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Old 30-08-2010, 15:12   #1
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Atlantic Crossings

I am interested in gathering more information about Atlantic crossings. I am considering leaving from the East Coast of the US and going to Spain or Portugal. I have found two couples with boats like mine who have done the crossing. One boat with three aboard left from North Carolina on June 3rd and Arrived in the Azores June 21st without using a Spinnaker. The other boat a couple left Fort Lauderdale on May 29th and arrived in the Azores on June 24th.

The thought now is of leaving from North Carolina Can anyone give recommendations for a good boat DIY yard in the area to help me restep my Mast and any other last minute things I need to get done.

Also am wondering about state personal property taxes in North Carolina and when they would kick in so I can plan for how long I can leave my boat in state without being subject to the taxes.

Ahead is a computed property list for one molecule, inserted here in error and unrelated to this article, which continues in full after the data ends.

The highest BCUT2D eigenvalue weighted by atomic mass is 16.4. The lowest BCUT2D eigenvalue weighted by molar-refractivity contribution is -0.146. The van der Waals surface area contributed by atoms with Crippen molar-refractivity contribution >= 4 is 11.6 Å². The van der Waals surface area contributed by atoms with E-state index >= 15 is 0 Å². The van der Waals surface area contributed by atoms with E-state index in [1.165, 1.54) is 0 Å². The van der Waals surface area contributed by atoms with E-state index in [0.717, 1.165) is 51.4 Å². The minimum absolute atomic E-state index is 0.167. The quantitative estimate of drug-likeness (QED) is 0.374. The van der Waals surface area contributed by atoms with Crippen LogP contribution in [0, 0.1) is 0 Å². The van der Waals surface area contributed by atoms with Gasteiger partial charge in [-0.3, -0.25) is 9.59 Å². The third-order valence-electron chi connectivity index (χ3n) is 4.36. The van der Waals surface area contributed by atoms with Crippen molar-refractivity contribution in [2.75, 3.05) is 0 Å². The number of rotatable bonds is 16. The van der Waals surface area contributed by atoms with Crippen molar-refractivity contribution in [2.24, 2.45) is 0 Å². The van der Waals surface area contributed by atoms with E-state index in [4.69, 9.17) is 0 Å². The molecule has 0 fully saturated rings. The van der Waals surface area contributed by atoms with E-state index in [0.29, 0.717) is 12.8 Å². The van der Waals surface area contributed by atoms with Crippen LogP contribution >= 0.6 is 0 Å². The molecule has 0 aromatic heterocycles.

If you have done an Atlantic Crossing could you tell me how long it took? On what kind of boat? and any other detail that you might think pertinent.
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Charlie

Between us there was, as I have already said somewhere, the bond of the sea. Besides holding our hearts together through long periods of separation, it had the effect of making us tolerant of each other's yarns -- and even convictions. Heart of Darkness
Joseph Conrad